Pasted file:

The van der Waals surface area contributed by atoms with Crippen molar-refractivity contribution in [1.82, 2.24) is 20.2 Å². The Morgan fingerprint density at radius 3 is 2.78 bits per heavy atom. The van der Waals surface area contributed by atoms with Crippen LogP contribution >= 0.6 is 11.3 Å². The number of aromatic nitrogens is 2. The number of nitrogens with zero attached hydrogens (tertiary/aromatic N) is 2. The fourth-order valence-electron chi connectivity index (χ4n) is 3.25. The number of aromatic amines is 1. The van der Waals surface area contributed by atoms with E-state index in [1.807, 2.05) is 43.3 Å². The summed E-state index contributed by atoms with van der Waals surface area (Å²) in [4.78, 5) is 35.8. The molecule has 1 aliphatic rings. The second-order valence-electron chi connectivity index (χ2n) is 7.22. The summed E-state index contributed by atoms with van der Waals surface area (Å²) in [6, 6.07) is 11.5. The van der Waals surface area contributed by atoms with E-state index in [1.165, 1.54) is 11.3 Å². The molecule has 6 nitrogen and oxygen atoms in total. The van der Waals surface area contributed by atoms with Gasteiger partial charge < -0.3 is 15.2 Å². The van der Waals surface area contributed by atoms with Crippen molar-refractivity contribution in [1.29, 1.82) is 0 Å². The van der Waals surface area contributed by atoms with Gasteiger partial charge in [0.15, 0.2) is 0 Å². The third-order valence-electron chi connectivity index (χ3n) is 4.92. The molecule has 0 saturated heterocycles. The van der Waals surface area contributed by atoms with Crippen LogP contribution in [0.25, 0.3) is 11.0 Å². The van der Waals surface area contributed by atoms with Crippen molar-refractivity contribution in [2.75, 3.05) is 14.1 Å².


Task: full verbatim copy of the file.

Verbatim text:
The van der Waals surface area contributed by atoms with Crippen molar-refractivity contribution in [1.82, 2.24) is 20.2 Å². The Morgan fingerprint density at radius 3 is 2.78 bits per heavy atom. The van der Waals surface area contributed by atoms with Crippen LogP contribution >= 0.6 is 11.3 Å². The number of aromatic nitrogens is 2. The number of nitrogens with zero attached hydrogens (tertiary/aromatic N) is 2. The fourth-order valence-electron chi connectivity index (χ4n) is 3.25. The number of aromatic amines is 1. The van der Waals surface area contributed by atoms with E-state index in [1.807, 2.05) is 43.3 Å². The summed E-state index contributed by atoms with van der Waals surface area (Å²) in [4.78, 5) is 35.8. The molecule has 1 aliphatic rings. The second-order valence-electron chi connectivity index (χ2n) is 7.22. The summed E-state index contributed by atoms with van der Waals surface area (Å²) in [6, 6.07) is 11.5. The van der Waals surface area contributed by atoms with E-state index in [1.165, 1.54) is 11.3 Å². The molecule has 6 nitrogen and oxygen atoms in total. The van der Waals surface area contributed by atoms with Gasteiger partial charge < -0.3 is 15.2 Å². The van der Waals surface area contributed by atoms with Crippen molar-refractivity contribution in [1.29, 1.82) is 0 Å². The van der Waals surface area contributed by atoms with Gasteiger partial charge in [0.15, 0.2) is 0 Å². The third-order valence-electron chi connectivity index (χ3n) is 4.92. The molecule has 0 saturated heterocycles. The van der Waals surface area contributed by atoms with Crippen LogP contribution in [0.25, 0.3) is 11.0 Å². The van der Waals surface area contributed by atoms with Crippen molar-refractivity contribution in [2.75, 3.05) is 14.1 Å².